It’s only fitting that Denmark, a music video for the Portland Cello Project’s piece by the same name, would also feature a medium dependent on strings. Daniel Fickle’s beautiful film features Pily, a crustacean marionette, who is attempting to build a rocket so he can escape his rapidly polluted home. Fickle’s short uses no dialogue to tell the story — relying solely on the music and the animator’s deft touch to bring personality to the underwater dweller. Beautiful sets only add to the film’s amazing aesthetics. This isn’t the “wink wink nudge nudge” mocking of marionettes as seen in Team America: World Police — Fickle’s use of the medium simply looks amazing and shows just what amazing work can be done with the medium.
Twenty-year-old Ross Butter animates this very brief (the running time is just under a minute long) short film that features charming hand-animated scenes of heavily stylized dinosaurs performing ballet. In the short time the film runs, Butter shows a great depth of imagination and humor — making me eager to see what other projects come from this young director.
The Eagleman Stag
Mikey Please’s monochromatic stop-motion film is not only a great narrative — it’s a stunning example of animation. The film, about a man’s obsession with slowing what he believes is the quickening of time’s pace, plays around with its narrative structure using both varying chronological paths and a fluid transition between the film’s 115 different sets. Peter, the film’s hero voiced by actor David Cann, focuses his interest in time onto the discovery of a beetle that he names the Eagleman Stag. His research provides an interesting breakthrough into his obsession — one that has some rather unusual effects on his life. Please’s stylish animation perfectly compliment’s the film’s engrossing story. As an interesting side note, Please built many of the film’s set from white material found in the back of a cushion. Perhaps its the strange, unknown material that provides the key to what makes Please’s short so memorable. Nah, it’s probably just the fact Please is a top-notch creator.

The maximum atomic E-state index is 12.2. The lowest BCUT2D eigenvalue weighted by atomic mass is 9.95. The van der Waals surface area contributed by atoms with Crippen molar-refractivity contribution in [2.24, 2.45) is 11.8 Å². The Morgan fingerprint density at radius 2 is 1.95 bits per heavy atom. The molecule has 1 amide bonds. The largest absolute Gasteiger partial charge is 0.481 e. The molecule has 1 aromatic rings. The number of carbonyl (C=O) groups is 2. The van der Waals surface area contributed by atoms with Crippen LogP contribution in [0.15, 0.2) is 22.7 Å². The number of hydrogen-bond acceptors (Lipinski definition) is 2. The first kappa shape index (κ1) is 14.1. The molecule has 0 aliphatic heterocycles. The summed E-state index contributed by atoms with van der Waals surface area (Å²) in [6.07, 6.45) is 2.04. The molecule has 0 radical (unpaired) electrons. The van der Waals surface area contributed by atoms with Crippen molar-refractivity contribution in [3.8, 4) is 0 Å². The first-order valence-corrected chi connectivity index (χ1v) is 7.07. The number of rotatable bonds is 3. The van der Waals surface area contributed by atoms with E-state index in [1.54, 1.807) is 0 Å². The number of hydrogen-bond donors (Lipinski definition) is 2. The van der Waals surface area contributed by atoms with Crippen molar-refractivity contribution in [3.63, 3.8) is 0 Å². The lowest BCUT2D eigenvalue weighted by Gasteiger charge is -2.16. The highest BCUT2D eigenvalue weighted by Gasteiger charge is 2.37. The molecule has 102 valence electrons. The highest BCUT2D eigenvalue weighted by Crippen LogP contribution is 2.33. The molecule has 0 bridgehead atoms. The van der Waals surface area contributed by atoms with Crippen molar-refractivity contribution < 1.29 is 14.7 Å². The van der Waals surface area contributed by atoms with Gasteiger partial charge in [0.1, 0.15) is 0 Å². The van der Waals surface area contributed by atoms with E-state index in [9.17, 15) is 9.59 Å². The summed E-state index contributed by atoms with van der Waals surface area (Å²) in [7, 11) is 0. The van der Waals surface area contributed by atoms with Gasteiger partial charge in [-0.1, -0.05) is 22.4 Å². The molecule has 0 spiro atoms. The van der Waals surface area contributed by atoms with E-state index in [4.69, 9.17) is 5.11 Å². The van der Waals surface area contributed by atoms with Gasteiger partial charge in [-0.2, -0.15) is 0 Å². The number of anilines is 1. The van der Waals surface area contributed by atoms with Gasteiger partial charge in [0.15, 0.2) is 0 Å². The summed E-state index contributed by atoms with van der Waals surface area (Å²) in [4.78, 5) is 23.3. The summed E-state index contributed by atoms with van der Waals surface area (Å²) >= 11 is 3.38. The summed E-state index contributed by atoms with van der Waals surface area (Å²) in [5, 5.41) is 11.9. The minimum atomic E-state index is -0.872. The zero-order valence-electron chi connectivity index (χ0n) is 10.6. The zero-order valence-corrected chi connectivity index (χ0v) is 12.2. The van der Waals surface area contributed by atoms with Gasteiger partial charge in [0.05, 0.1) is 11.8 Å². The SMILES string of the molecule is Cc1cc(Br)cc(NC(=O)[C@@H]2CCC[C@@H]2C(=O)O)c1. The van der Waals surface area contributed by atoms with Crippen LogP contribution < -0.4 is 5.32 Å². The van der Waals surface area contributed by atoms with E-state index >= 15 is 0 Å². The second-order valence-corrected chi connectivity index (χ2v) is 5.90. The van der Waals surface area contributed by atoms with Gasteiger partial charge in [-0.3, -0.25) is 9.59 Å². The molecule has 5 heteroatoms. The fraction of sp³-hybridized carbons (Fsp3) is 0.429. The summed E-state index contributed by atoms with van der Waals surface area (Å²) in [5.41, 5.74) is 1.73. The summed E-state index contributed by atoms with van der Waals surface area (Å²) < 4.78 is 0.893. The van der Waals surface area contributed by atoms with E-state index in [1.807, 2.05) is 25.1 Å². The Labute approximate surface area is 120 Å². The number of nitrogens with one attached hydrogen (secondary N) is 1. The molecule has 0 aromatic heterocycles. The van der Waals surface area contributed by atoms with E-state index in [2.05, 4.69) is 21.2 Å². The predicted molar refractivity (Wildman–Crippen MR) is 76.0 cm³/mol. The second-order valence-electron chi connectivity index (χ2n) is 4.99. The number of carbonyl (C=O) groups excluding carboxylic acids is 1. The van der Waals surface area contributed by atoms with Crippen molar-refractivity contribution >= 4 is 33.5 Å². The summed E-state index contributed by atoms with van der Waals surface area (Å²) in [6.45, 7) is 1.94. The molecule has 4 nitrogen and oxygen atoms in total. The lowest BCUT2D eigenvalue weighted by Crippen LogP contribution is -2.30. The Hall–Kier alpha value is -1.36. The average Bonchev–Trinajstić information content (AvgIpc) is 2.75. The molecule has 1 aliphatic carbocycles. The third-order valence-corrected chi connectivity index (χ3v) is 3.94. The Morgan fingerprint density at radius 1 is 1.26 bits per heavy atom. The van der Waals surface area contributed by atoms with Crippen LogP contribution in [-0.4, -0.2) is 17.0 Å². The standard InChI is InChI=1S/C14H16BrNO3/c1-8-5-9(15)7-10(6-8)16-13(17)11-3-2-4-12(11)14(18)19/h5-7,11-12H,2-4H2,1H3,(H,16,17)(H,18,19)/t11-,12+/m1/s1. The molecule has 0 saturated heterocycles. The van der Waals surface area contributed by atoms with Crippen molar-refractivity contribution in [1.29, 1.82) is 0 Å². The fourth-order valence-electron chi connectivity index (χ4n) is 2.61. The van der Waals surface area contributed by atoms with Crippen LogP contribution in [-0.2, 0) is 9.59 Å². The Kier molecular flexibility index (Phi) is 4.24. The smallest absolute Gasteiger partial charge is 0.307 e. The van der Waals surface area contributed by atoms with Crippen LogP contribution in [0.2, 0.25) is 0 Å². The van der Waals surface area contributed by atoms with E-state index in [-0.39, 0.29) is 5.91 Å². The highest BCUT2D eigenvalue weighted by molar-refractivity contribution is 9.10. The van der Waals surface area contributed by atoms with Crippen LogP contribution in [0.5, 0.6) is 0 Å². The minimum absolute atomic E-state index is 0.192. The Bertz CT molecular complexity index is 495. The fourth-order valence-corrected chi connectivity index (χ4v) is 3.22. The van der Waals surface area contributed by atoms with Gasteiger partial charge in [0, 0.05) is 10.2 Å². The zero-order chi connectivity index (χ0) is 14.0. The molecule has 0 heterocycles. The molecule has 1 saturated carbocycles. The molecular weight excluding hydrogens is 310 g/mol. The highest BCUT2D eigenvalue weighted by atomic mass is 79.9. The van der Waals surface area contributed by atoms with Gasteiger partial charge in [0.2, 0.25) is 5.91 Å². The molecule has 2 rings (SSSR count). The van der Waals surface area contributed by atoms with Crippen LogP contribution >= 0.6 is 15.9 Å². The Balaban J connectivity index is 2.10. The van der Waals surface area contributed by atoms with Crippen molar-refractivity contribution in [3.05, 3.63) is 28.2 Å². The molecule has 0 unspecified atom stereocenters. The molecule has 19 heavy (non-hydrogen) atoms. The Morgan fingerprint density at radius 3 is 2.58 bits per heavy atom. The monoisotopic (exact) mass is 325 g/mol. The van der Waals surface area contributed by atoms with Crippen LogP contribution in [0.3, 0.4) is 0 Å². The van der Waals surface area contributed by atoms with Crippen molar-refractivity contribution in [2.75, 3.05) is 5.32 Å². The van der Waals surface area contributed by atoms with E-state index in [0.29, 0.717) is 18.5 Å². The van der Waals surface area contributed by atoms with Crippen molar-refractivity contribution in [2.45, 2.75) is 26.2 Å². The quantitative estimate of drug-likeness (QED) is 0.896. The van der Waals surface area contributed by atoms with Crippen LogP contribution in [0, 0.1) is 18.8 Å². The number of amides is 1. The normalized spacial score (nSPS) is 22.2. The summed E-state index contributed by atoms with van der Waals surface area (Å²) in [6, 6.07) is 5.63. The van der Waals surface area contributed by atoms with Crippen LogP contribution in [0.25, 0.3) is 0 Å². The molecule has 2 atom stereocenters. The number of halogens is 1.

Paths of Hate
I’d seriously give up one of my toes to see a full-length animated film from director Damian Nenow after watching the Polish animator’s short film Paths of Hate. The action-packed story of two fighter pilots engaged in a dogfight — determined to risk everything to destroy the other, Paths of Hate features amazingly detailed and kinetic animation that is reminiscent of comic book illustration. In the short film, Nenow shows he has a very distinct and interesting visual style — combining what looks like hand-drawn illustrations with a dash of computer-animated support. A rocking soundtrack by Jaroslaw Wojcik is just icing on the cake — Paths of Hate is a must see at SXSW.